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The Return of the Shadow, and the Light

Eclipse Earrings

When I planned this week’s posts, choosing our featured work for this day, I had no idea how personal its symbolism would suddenly be.

But I spent most of yesterday in the emergency room, and the night and this morning in a hospital room, haven fallen prey to some as-yet-unspecified cardiac-related event. But my own world grayed out several times yesterday, only sheer force of will keeping me conscious while I waited half an hour or more for the ambulance’s arrival. More testing is being scheduled, of course. I am not, as the doctor put it this morning, out of the woods yet.

It’s merely another way of phrasing the title of this post, one that didn’t occur to me when I first wrote it. In Christianity’s argot, one might say that I walk, still, through the valley of the shadow: surrounded by jeopardy on all sides, armored by faith in divine protection and a good outcome.

In terms of today’s featured work, one that bears the name of a natural phenomenon that nonetheless holds awe-inspiring, even terrible symbolic power for some of our peoples, it is a journey through the return of the shadow, and the light. From its description in the Earrings Gallery here on the site:

Eclipse Earrings

In traditional cultures, an eclipse — whether of the sun or of the moon — is an event of great symbolism and power. In some, they are omens of great and beneficial change; in others, warnings of dark days ahead. In all cultures, their practical effect is the same: to veil the light that shines upon our path. With these earrings, Wings honors the imagery of the eclipse, a shadowy black image that passes in front of the face of sun or moon, while still reminding us that the light is not gone: Its rays still shine from behind the shadow. Here, glossy black onyx cabochons form the shadow, perfect dark orbs like pools of liquid jet. Each is set in a scalloped bezel at the center of a round sterling silver concha, the radiating corona of light. The conchas are meticulously cut freehand with a tiny jeweler’s saw to create the blossom-like “rays” that edge each earring. Each is then hand-stamped in a chased pattern, concentric circles of traditional symbols that evoke the image of the moon and the rays of the sun. Finally, the conchas are domed by hand in the traditional manner, repoussé-fashion, to create depth and refract the light. Settings are 1.5″ across; cabochons are .75″ across (dimensions approximate).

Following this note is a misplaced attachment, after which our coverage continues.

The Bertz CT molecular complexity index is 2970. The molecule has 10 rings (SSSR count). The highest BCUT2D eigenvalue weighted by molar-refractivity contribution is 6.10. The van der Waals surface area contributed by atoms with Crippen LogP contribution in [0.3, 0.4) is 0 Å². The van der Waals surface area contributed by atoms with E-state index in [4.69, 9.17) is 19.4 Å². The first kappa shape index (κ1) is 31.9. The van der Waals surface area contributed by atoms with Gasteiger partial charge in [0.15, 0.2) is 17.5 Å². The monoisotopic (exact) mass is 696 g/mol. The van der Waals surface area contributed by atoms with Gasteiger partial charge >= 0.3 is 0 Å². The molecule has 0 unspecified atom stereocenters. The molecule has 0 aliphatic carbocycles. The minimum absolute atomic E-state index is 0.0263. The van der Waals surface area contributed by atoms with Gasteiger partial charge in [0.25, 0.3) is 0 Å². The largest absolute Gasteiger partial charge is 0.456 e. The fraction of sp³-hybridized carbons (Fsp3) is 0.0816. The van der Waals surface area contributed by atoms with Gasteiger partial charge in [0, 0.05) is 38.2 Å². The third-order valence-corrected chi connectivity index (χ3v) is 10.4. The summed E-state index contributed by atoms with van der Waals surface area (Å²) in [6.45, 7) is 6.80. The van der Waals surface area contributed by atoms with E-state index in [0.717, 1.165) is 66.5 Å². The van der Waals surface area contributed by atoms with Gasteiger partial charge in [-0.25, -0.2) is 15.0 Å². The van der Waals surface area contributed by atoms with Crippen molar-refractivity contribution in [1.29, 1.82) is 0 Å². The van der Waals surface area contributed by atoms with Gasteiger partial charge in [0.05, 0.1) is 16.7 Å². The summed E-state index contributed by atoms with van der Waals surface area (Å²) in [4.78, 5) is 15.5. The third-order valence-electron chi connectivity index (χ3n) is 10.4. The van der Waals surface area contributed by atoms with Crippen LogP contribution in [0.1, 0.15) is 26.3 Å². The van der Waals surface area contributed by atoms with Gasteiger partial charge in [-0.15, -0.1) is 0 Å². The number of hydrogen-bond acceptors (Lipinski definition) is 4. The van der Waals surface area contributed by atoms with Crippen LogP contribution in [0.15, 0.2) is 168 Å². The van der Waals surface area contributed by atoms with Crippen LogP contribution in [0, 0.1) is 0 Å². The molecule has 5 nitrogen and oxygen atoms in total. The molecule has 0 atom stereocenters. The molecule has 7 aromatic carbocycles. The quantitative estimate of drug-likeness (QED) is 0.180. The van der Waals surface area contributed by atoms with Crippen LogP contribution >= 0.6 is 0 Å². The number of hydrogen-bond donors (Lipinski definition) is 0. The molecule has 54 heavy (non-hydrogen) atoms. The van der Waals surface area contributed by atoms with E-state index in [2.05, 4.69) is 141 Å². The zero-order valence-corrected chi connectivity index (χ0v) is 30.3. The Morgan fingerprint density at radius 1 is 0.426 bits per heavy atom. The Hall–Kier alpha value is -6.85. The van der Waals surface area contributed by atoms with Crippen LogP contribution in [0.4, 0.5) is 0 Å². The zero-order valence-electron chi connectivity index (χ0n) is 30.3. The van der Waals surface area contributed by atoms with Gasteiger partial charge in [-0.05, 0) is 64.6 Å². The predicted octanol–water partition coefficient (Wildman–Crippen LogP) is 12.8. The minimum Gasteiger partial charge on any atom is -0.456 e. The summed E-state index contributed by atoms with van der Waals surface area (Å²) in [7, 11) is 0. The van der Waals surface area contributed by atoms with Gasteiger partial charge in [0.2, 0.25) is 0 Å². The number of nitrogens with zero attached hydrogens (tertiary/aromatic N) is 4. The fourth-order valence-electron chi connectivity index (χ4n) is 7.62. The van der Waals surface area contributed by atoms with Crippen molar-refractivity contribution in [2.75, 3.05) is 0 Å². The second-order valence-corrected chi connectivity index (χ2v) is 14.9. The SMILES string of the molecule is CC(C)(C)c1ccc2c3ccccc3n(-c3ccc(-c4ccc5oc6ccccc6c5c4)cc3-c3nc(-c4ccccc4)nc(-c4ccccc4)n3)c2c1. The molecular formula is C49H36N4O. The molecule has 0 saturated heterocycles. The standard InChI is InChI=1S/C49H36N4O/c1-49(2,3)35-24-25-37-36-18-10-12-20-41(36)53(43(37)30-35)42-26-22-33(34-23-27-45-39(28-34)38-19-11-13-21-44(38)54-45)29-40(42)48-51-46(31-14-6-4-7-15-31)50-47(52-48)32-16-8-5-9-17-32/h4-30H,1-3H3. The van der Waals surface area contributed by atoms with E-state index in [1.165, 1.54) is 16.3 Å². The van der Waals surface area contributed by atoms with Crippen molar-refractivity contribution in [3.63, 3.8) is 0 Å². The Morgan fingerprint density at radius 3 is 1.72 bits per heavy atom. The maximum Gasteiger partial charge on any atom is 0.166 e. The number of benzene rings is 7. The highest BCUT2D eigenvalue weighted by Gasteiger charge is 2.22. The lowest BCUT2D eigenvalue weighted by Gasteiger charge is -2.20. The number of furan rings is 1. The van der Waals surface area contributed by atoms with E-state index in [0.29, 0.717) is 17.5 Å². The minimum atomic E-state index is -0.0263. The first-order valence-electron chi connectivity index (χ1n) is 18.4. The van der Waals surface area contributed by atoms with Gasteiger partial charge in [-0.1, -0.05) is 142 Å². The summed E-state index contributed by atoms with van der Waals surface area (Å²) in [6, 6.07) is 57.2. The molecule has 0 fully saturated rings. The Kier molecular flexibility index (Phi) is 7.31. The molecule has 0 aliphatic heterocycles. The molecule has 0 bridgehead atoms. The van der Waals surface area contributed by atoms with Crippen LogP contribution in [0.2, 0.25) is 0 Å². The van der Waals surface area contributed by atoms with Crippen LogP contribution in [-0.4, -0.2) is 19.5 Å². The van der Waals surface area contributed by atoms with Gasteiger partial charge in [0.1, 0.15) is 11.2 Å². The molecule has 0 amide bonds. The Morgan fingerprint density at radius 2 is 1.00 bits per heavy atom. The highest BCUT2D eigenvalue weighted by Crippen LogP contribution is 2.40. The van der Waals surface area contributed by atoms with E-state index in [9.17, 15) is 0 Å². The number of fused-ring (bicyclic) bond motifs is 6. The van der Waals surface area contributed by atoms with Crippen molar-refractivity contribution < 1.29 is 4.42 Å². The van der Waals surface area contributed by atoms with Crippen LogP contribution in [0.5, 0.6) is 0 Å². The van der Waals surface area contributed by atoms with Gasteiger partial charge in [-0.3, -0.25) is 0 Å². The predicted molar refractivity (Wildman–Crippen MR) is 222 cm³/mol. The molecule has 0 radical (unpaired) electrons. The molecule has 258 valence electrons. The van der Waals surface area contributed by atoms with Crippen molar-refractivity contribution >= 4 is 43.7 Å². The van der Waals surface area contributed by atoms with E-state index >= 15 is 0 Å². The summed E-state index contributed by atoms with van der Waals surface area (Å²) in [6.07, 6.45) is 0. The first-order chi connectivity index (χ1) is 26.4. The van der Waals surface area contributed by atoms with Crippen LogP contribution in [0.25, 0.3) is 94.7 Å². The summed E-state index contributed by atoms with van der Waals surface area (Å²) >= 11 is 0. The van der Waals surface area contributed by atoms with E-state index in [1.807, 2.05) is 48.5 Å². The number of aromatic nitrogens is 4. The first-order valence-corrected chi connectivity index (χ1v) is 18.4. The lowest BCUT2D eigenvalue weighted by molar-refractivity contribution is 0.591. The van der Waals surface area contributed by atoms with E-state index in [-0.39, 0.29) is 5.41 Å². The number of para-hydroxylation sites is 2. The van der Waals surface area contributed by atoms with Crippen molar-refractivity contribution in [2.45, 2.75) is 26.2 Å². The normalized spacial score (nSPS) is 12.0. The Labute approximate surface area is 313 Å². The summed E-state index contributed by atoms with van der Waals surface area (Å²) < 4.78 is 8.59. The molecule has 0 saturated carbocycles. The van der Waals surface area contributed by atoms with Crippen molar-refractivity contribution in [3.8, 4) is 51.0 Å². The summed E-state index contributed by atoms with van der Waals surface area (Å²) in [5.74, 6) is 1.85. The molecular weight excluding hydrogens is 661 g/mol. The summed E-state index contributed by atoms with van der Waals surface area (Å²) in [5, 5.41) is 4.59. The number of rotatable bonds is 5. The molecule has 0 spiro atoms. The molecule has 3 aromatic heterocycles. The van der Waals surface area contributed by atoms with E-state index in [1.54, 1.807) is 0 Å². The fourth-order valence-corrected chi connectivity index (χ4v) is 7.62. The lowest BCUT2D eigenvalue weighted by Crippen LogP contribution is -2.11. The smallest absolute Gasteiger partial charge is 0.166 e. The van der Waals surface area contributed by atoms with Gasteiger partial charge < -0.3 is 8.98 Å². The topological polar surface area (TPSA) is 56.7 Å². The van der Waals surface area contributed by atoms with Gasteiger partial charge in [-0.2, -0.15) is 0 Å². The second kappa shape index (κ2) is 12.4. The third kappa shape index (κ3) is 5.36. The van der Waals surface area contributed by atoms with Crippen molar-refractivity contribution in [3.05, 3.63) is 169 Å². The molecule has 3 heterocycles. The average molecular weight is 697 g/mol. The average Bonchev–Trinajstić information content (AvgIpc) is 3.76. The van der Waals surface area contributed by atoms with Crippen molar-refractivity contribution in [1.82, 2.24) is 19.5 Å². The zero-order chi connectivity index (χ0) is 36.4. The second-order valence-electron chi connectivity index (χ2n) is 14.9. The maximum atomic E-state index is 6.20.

Sterling silver; onyx
$825 + shipping, handling, and insurance

It’s a fitting metaphor for this time of year, as well, one in which darkness falls quickly, early, a dense dark blackness of being that bids all remain sheltered as much as possible. It is also a time when the light comes early, too, Father Sun requiring a head start to make his way clear across the sky by dusk. This year’s full eclipse of the sun, now nearly three months past, took place in the full bright light of summer. Here, it cast a shadow across the earth, but the light itself remained visible, if ethereally, surreally rendered by the heavens. Now, the eclipse is a daily matter of the dance between day and night, no singular celestial event but the gradual shift to the primacy of winter.

It’s also a reminder that a certain amount of darkness is inevitable, and that we must learn to adapt accordingly. But it’s also a reminder that the shadow is temporary. However long and dark it seems at the moment, however frightening its shape and nature, it will eventually shrink and fade in the face of the light.

~ Aji

 

 

 

 

 

 

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